Taking into account I'm only new to Buddhism would you say the bhavanga-sota is a valid Buddhist concept and therefore something a student of the teachings should know about?

Peace.

Reductor
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Re: Memory

Postby Reductor » Thu Mar 04, 2010 8:11 am


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Goofaholix
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Re: Memory

Postby Goofaholix » Thu Mar 04, 2010 8:17 am


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Bhikkhu Pesala
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Re: Memory

Postby Bhikkhu Pesala » Thu Mar 04, 2010 9:01 am

This is from the Debate of King Milinda :

1 .“In how many ways, Nāgasena, does memory spring up?”

“In seventeen ways, O king. That is to say; by personal experience, as when one like Ānanda can recollect his previous lives (without special development); by outward aid, as when others remind one who is forgetful; by the greatness of some occasion, as when a king remembers his coronation or as one remembers attaining the stage of a Stream-winner; by the impression made by benefit, as when one remembers that which gave him pleasure; by the impression made by detriment, as when one remembers that which gave him pain; by similarity of appearance, as one remembers one’s mother or father or brother or sister on seeing someone like them; by dissimilarity of appearance, as one remembers someone on seeing one unlike them; by the knowledge of speech, as when one is reminded by others; by a sign, as when one recognises a draught bullock by seeing a brand mark; by effort to recollect, as when one is urged again and again; by knowledge of spelling, as one who knows how to write remembers that such a letter follows another; by arithmetic, as when accountants do large sums by their skill with figures; by learning by heart, as reciters of scriptures recollect by their skill in reciting; by meditation, as when a monk recalls his previous lives; by reference to a book, as when kings call to mind a regulation made previously by reference to a book; by a pledge, as when a man recollects by the sight of goods deposited the circumstances under which they were pledged; or by association, as when on seeing or hearing something one remembers other things associated with it.”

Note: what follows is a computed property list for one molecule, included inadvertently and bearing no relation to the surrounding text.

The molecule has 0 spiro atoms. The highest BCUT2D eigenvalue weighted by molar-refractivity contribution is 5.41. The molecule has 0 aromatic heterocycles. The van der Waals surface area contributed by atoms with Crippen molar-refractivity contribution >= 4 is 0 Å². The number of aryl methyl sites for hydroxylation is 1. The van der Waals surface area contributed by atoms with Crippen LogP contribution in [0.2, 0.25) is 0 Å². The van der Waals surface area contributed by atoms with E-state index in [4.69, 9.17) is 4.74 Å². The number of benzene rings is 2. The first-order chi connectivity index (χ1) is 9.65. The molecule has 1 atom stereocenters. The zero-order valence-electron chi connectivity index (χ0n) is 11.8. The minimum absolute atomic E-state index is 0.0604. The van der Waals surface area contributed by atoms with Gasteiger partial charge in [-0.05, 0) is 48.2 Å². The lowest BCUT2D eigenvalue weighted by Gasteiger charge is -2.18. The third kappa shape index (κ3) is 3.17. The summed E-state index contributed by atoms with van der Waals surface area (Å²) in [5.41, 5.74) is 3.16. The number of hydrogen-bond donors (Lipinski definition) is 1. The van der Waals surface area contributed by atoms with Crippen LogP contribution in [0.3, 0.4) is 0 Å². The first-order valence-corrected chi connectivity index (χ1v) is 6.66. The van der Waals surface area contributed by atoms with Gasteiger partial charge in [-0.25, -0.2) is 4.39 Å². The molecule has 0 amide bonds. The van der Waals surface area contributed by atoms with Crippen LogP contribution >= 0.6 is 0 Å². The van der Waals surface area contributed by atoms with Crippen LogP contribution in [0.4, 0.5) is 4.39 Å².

• • • • (Upasampadā: 24th June, 1979)

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ground
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Re: Memory

Postby ground » Thu Mar 04, 2010 5:22 pm


ashkenn
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Re: Memory

Postby ashkenn » Sat Mar 20, 2010 12:24 pm

Preceptions is noting, recognising and remembering

regarding that sutta:
Preception notes and consciousness experience. When you experience red colour, it is the consciousness that experiences the red or yellow colour while preception notes it and remembers it. They arise together, co-joined.

Hope that helps

KC :-)